My laptops have a setting, performance, balanced and battery life. Is that possibly an indirect "underclocking" control ? If not, what is it ?


probably. It also affects HDD power down settings on HDD equipped laptops.

"Might be an IGBT FET. Very low Vce(sat) at

high currents. However, it's not zero, so there's still some heat
that needs to removed. "

The current should not be that high, all that current is cumulative right ? Seems like the main issue is charging and discharging the input capacitance. As such,lower clock speeds should be quite effective.


There's capacitance everywhere that gets charged & discharged each time it changes between 0 & 1. There's also that conduction overlap time when something changes state.

If they could get it down to the point where no heatsink is needed at all, wouldn't there be enough advantage in cost to justify a slightly lower clock speed ?


you need a huge speed reduction to go heatsinkless.

A phone accessing the internet for example, how much does that clock speed really mean then ? I am not being sarcastic here, that is a valid question, (I think) how processor intensive is all this ?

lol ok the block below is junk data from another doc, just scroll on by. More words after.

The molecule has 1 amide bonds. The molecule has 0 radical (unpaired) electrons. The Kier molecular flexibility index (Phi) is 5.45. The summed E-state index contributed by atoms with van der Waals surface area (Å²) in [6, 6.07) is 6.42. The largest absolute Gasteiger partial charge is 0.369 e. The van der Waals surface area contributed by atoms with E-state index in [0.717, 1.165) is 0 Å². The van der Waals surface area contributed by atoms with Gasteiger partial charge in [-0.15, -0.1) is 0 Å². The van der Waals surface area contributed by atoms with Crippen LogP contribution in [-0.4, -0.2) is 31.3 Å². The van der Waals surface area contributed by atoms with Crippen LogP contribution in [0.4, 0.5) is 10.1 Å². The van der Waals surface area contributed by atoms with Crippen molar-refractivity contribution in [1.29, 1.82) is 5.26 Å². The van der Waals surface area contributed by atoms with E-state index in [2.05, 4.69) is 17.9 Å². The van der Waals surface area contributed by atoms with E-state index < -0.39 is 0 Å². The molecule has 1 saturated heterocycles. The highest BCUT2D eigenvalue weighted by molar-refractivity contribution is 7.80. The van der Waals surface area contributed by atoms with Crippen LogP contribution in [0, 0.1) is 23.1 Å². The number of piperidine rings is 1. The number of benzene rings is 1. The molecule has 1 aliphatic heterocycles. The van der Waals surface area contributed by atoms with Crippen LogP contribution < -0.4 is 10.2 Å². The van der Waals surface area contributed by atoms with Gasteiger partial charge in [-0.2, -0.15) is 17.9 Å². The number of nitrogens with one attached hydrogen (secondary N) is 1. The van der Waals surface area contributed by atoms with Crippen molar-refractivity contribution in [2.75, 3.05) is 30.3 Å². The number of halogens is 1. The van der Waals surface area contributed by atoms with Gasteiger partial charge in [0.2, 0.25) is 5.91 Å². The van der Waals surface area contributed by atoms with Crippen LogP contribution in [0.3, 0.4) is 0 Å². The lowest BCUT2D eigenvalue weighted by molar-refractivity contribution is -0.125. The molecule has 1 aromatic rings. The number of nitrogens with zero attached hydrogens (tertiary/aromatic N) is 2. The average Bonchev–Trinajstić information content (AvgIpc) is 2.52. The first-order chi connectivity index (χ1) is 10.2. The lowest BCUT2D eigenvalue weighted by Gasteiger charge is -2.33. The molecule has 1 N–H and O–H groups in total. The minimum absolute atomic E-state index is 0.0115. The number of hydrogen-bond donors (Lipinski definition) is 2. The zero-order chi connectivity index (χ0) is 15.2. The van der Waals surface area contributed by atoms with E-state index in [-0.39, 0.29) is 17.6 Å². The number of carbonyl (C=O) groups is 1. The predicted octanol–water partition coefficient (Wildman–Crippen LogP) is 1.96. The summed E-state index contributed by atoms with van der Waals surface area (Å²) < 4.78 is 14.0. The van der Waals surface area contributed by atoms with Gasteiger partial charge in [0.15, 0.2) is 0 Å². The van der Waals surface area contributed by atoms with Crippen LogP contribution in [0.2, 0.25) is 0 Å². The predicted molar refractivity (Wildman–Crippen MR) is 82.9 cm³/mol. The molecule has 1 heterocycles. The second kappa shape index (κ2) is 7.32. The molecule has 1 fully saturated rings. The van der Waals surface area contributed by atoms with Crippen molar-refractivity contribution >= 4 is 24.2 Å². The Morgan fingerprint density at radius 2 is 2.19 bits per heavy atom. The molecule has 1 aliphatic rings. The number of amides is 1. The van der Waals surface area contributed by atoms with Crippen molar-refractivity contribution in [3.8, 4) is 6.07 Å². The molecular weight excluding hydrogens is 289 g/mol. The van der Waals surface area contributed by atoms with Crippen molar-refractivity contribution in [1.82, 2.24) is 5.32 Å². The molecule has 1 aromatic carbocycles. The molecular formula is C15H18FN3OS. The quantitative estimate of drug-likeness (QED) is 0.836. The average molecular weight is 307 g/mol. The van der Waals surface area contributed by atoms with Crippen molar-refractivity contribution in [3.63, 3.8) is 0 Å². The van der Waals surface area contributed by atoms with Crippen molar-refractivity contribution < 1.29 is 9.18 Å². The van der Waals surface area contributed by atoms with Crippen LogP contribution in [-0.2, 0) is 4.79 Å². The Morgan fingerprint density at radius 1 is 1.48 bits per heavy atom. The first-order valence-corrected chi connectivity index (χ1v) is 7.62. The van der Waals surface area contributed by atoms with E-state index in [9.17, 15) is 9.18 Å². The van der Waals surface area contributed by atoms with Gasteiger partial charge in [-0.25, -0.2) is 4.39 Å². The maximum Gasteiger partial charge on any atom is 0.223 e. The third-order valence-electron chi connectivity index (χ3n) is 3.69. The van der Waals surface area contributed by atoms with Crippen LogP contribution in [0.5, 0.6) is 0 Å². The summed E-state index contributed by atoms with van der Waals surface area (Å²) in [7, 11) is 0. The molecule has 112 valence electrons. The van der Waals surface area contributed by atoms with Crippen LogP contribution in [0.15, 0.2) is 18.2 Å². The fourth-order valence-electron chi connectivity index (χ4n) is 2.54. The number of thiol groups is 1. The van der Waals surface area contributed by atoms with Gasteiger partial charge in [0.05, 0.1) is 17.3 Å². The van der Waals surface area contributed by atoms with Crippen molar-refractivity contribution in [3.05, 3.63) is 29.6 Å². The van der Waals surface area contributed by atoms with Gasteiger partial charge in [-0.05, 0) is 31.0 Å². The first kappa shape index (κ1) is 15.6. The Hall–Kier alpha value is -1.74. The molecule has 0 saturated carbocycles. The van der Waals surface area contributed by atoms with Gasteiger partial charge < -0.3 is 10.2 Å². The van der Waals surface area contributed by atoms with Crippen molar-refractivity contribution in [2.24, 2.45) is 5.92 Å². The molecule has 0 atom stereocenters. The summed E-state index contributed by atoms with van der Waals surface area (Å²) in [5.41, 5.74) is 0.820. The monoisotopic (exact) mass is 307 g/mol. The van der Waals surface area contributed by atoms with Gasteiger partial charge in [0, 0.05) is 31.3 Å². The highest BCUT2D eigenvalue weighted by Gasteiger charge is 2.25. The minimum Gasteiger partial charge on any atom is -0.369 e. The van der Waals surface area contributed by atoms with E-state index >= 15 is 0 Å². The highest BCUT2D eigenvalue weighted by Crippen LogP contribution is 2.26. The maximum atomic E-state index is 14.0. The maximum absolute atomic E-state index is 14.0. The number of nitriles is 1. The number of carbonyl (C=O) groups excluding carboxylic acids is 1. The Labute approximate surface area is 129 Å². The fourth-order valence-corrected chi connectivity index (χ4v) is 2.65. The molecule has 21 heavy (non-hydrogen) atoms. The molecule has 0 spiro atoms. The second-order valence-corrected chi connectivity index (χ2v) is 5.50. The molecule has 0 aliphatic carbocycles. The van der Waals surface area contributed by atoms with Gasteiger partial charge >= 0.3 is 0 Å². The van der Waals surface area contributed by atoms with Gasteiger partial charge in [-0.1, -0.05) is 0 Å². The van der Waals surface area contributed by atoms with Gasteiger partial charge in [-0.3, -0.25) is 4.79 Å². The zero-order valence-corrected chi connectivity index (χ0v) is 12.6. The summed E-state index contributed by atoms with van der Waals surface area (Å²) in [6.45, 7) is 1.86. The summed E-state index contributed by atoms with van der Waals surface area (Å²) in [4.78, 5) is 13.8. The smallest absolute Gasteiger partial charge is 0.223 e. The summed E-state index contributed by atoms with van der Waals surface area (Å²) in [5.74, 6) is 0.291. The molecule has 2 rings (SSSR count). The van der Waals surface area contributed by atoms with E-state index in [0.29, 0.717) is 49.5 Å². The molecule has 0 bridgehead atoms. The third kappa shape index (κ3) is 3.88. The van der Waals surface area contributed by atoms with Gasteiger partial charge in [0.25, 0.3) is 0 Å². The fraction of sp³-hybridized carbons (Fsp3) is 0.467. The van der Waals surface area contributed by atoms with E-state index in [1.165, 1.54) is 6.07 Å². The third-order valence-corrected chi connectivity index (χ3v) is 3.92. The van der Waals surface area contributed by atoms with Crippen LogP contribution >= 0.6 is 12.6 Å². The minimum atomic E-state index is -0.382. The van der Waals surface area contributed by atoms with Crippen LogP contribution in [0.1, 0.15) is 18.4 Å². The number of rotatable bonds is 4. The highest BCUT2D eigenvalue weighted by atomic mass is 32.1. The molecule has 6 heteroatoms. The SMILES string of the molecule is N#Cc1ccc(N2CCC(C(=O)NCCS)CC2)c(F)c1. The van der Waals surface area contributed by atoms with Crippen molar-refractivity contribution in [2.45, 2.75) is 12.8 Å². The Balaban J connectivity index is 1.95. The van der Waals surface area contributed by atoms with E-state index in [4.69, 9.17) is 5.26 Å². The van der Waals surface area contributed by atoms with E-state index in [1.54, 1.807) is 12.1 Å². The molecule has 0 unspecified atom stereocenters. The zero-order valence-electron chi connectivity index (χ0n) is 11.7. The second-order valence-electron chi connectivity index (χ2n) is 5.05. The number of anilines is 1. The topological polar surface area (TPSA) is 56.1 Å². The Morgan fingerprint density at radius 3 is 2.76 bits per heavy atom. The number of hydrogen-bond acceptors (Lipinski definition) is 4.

Modern net browsers are real cpu hogs


Maybe there is advertising value. I could see the yuppies in the cellphone store looking at specs and saying "LOOK, this one has a higher clock speed !".

Or are these the issues that keep the engineers up at night ?


As more & more gets squeezed into a cpu, power use per flop has to fall dramatically. There is no other way. The future lies with very low power gates relative to today.


NT
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In article ,
wrote:

So conceivably couldn't they just not crank the clock to the max and save power and generate less heat ? Or
do they already do that ? My laptops have a setting, performance, balanced and battery life. Is that possibly an indirect "underclocking"
control ? If not, what is it ?


Yes, almost certainly it is just that (and perhaps more as well).

Most modern CPUs/motherboards/chipsets support multiple CPU clock
rates - the CPU's own internal clock signal is created via a
PLL/multiplier system, based on a slower fixed-rate crystal clock.
The multiplier system is under processor control, so it's possible for
the CPU to switch speeds "on the fly" (with a momentary pause while